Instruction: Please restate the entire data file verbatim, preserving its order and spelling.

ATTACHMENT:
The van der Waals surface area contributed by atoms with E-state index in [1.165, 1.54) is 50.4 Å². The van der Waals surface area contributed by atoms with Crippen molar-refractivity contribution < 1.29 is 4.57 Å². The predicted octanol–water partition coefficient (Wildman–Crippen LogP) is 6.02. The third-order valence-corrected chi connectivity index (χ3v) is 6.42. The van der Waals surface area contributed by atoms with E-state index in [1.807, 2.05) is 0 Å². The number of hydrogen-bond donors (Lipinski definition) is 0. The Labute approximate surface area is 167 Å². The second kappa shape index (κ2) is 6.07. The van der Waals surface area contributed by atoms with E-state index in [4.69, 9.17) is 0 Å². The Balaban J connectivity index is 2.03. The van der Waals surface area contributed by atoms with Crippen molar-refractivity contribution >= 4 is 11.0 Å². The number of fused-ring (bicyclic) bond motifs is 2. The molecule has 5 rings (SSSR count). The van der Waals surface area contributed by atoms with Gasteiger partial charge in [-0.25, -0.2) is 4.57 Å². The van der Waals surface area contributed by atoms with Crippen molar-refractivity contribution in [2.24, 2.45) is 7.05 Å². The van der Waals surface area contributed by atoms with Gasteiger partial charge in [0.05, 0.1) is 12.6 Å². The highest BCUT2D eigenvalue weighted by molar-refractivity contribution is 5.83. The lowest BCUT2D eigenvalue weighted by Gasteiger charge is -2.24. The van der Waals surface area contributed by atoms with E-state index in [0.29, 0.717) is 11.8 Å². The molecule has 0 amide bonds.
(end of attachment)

The van der Waals surface area contributed by atoms with E-state index in [1.165, 1.54) is 50.4 Å². The van der Waals surface area contributed by atoms with Crippen molar-refractivity contribution < 1.29 is 4.57 Å². The predicted octanol–water partition coefficient (Wildman–Crippen LogP) is 6.02. The third-order valence-corrected chi connectivity index (χ3v) is 6.42. The van der Waals surface area contributed by atoms with E-state index in [1.807, 2.05) is 0 Å². The number of hydrogen-bond donors (Lipinski definition) is 0. The Labute approximate surface area is 167 Å². The second kappa shape index (κ2) is 6.07. The van der Waals surface area contributed by atoms with E-state index in [4.69, 9.17) is 0 Å². The Balaban J connectivity index is 2.03. The van der Waals surface area contributed by atoms with Crippen molar-refractivity contribution >= 4 is 11.0 Å². The number of fused-ring (bicyclic) bond motifs is 2. The molecule has 5 rings (SSSR count). The van der Waals surface area contributed by atoms with Gasteiger partial charge in [-0.25, -0.2) is 4.57 Å². The van der Waals surface area contributed by atoms with Crippen molar-refractivity contribution in [2.24, 2.45) is 7.05 Å². The van der Waals surface area contributed by atoms with Gasteiger partial charge in [0.05, 0.1) is 12.6 Å². The highest BCUT2D eigenvalue weighted by molar-refractivity contribution is 5.83. The lowest BCUT2D eigenvalue weighted by Gasteiger charge is -2.24. The van der Waals surface area contributed by atoms with E-state index in [0.29, 0.717) is 11.8 Å². The molecule has 0 amide bonds.